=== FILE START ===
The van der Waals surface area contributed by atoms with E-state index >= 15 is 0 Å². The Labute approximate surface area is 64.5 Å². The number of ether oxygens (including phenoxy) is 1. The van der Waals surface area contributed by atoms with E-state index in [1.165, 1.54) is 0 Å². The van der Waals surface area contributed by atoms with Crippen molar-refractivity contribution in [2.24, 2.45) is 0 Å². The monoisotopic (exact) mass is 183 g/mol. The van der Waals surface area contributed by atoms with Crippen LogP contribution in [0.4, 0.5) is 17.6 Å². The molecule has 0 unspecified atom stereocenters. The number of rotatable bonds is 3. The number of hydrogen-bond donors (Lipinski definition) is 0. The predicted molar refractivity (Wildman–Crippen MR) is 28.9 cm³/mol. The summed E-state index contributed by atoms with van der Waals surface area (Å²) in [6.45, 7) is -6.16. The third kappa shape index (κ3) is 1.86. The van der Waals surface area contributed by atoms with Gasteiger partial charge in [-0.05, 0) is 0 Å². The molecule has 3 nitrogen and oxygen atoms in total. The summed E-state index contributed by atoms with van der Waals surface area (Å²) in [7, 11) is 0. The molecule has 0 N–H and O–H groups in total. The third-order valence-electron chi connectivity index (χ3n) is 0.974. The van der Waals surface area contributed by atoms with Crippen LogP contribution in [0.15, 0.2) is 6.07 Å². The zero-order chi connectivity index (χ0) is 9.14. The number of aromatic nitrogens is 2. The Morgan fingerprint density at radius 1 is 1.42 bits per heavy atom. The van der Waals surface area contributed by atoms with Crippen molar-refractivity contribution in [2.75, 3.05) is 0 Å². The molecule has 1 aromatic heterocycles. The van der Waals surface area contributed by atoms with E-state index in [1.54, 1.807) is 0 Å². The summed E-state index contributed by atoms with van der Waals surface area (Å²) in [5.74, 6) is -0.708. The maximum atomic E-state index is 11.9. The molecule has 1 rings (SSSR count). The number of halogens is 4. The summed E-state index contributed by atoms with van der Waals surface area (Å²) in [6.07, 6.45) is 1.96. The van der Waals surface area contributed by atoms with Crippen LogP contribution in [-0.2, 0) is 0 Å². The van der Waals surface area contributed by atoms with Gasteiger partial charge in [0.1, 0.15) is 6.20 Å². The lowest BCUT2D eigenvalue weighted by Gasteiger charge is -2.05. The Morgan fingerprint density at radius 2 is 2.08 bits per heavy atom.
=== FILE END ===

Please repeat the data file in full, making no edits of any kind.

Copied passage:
The van der Waals surface area contributed by atoms with E-state index >= 15 is 0 Å². The Labute approximate surface area is 64.5 Å². The number of ether oxygens (including phenoxy) is 1. The van der Waals surface area contributed by atoms with E-state index in [1.165, 1.54) is 0 Å². The van der Waals surface area contributed by atoms with Crippen molar-refractivity contribution in [2.24, 2.45) is 0 Å². The monoisotopic (exact) mass is 183 g/mol. The van der Waals surface area contributed by atoms with Crippen LogP contribution in [0.4, 0.5) is 17.6 Å². The molecule has 0 unspecified atom stereocenters. The number of rotatable bonds is 3. The number of hydrogen-bond donors (Lipinski definition) is 0. The predicted molar refractivity (Wildman–Crippen MR) is 28.9 cm³/mol. The summed E-state index contributed by atoms with van der Waals surface area (Å²) in [6.45, 7) is -6.16. The third kappa shape index (κ3) is 1.86. The van der Waals surface area contributed by atoms with Gasteiger partial charge in [-0.05, 0) is 0 Å². The molecule has 3 nitrogen and oxygen atoms in total. The summed E-state index contributed by atoms with van der Waals surface area (Å²) in [7, 11) is 0. The molecule has 0 N–H and O–H groups in total. The third-order valence-electron chi connectivity index (χ3n) is 0.974. The van der Waals surface area contributed by atoms with Crippen LogP contribution in [0.15, 0.2) is 6.07 Å². The zero-order chi connectivity index (χ0) is 9.14. The number of aromatic nitrogens is 2. The Morgan fingerprint density at radius 1 is 1.42 bits per heavy atom. The van der Waals surface area contributed by atoms with Crippen molar-refractivity contribution in [2.75, 3.05) is 0 Å². The molecule has 1 aromatic heterocycles. The van der Waals surface area contributed by atoms with E-state index in [1.54, 1.807) is 0 Å². The summed E-state index contributed by atoms with van der Waals surface area (Å²) in [5.74, 6) is -0.708. The maximum atomic E-state index is 11.9. The molecule has 1 rings (SSSR count). The number of halogens is 4. The summed E-state index contributed by atoms with van der Waals surface area (Å²) in [6.07, 6.45) is 1.96. The van der Waals surface area contributed by atoms with Crippen LogP contribution in [-0.2, 0) is 0 Å². The van der Waals surface area contributed by atoms with Gasteiger partial charge in [0.1, 0.15) is 6.20 Å². The lowest BCUT2D eigenvalue weighted by Gasteiger charge is -2.05. The Morgan fingerprint density at radius 2 is 2.08 bits per heavy atom.